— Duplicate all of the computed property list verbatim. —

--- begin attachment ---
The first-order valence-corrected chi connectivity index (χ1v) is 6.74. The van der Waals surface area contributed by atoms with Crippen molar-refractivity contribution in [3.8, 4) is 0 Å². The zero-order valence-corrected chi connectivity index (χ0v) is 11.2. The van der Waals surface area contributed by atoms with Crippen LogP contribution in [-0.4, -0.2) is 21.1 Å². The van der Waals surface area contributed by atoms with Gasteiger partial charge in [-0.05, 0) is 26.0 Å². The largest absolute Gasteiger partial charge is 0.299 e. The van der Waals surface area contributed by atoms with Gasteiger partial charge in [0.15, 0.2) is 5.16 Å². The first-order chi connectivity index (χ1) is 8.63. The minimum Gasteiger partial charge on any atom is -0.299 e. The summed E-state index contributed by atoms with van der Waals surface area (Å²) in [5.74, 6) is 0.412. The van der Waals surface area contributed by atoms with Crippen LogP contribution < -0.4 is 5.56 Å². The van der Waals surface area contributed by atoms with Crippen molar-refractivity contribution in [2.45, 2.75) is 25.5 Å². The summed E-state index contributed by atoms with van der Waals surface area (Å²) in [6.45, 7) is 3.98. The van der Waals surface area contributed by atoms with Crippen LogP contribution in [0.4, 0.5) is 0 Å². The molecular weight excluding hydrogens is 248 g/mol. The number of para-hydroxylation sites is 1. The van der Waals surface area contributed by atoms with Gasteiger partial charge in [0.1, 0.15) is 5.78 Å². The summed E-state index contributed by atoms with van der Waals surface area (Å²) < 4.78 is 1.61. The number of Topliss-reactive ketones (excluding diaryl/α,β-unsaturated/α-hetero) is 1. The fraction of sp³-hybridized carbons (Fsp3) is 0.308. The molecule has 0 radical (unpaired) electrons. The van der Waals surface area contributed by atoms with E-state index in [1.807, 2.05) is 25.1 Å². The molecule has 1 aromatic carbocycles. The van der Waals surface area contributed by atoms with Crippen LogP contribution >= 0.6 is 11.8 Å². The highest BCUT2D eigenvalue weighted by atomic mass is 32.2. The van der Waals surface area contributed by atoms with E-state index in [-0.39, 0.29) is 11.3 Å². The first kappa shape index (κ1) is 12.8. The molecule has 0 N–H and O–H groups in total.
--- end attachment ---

The first-order valence-corrected chi connectivity index (χ1v) is 6.74. The van der Waals surface area contributed by atoms with Crippen molar-refractivity contribution in [3.8, 4) is 0 Å². The zero-order valence-corrected chi connectivity index (χ0v) is 11.2. The van der Waals surface area contributed by atoms with Crippen LogP contribution in [-0.4, -0.2) is 21.1 Å². The van der Waals surface area contributed by atoms with Gasteiger partial charge in [-0.05, 0) is 26.0 Å². The largest absolute Gasteiger partial charge is 0.299 e. The van der Waals surface area contributed by atoms with Gasteiger partial charge in [0.15, 0.2) is 5.16 Å². The first-order chi connectivity index (χ1) is 8.63. The minimum Gasteiger partial charge on any atom is -0.299 e. The summed E-state index contributed by atoms with van der Waals surface area (Å²) in [5.74, 6) is 0.412. The van der Waals surface area contributed by atoms with Crippen LogP contribution < -0.4 is 5.56 Å². The van der Waals surface area contributed by atoms with Crippen molar-refractivity contribution in [2.45, 2.75) is 25.5 Å². The summed E-state index contributed by atoms with van der Waals surface area (Å²) in [6.45, 7) is 3.98. The van der Waals surface area contributed by atoms with Crippen LogP contribution in [0.4, 0.5) is 0 Å². The molecular weight excluding hydrogens is 248 g/mol. The number of para-hydroxylation sites is 1. The van der Waals surface area contributed by atoms with Gasteiger partial charge in [0.1, 0.15) is 5.78 Å². The summed E-state index contributed by atoms with van der Waals surface area (Å²) < 4.78 is 1.61. The number of Topliss-reactive ketones (excluding diaryl/α,β-unsaturated/α-hetero) is 1. The fraction of sp³-hybridized carbons (Fsp3) is 0.308. The molecule has 0 radical (unpaired) electrons. The van der Waals surface area contributed by atoms with E-state index in [1.807, 2.05) is 25.1 Å². The molecule has 1 aromatic carbocycles. The van der Waals surface area contributed by atoms with Crippen LogP contribution >= 0.6 is 11.8 Å². The highest BCUT2D eigenvalue weighted by atomic mass is 32.2. The van der Waals surface area contributed by atoms with E-state index in [-0.39, 0.29) is 11.3 Å². The first kappa shape index (κ1) is 12.8. The molecule has 0 N–H and O–H groups in total.